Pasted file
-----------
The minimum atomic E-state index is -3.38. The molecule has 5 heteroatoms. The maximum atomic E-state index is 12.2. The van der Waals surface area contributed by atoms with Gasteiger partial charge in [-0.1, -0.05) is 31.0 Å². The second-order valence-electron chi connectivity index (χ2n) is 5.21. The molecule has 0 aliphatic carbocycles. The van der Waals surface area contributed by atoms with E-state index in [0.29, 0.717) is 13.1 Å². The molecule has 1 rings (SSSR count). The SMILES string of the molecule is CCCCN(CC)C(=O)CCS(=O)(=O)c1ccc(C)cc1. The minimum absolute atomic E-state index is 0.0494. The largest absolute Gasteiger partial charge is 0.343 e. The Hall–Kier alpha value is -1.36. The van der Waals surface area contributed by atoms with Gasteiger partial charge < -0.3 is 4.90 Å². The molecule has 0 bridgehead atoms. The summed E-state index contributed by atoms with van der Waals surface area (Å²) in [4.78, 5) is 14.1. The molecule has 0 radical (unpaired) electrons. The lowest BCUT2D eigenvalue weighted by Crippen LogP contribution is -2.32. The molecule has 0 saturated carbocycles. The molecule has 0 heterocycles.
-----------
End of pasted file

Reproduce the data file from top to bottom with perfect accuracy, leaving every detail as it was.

The minimum atomic E-state index is -3.38. The molecule has 5 heteroatoms. The maximum atomic E-state index is 12.2. The van der Waals surface area contributed by atoms with Gasteiger partial charge in [-0.1, -0.05) is 31.0 Å². The second-order valence-electron chi connectivity index (χ2n) is 5.21. The molecule has 0 aliphatic carbocycles. The van der Waals surface area contributed by atoms with E-state index in [0.29, 0.717) is 13.1 Å². The molecule has 1 rings (SSSR count). The SMILES string of the molecule is CCCCN(CC)C(=O)CCS(=O)(=O)c1ccc(C)cc1. The minimum absolute atomic E-state index is 0.0494. The largest absolute Gasteiger partial charge is 0.343 e. The Hall–Kier alpha value is -1.36. The van der Waals surface area contributed by atoms with Gasteiger partial charge < -0.3 is 4.90 Å². The molecule has 0 bridgehead atoms. The summed E-state index contributed by atoms with van der Waals surface area (Å²) in [4.78, 5) is 14.1. The molecule has 0 radical (unpaired) electrons. The lowest BCUT2D eigenvalue weighted by Crippen LogP contribution is -2.32. The molecule has 0 saturated carbocycles. The molecule has 0 heterocycles.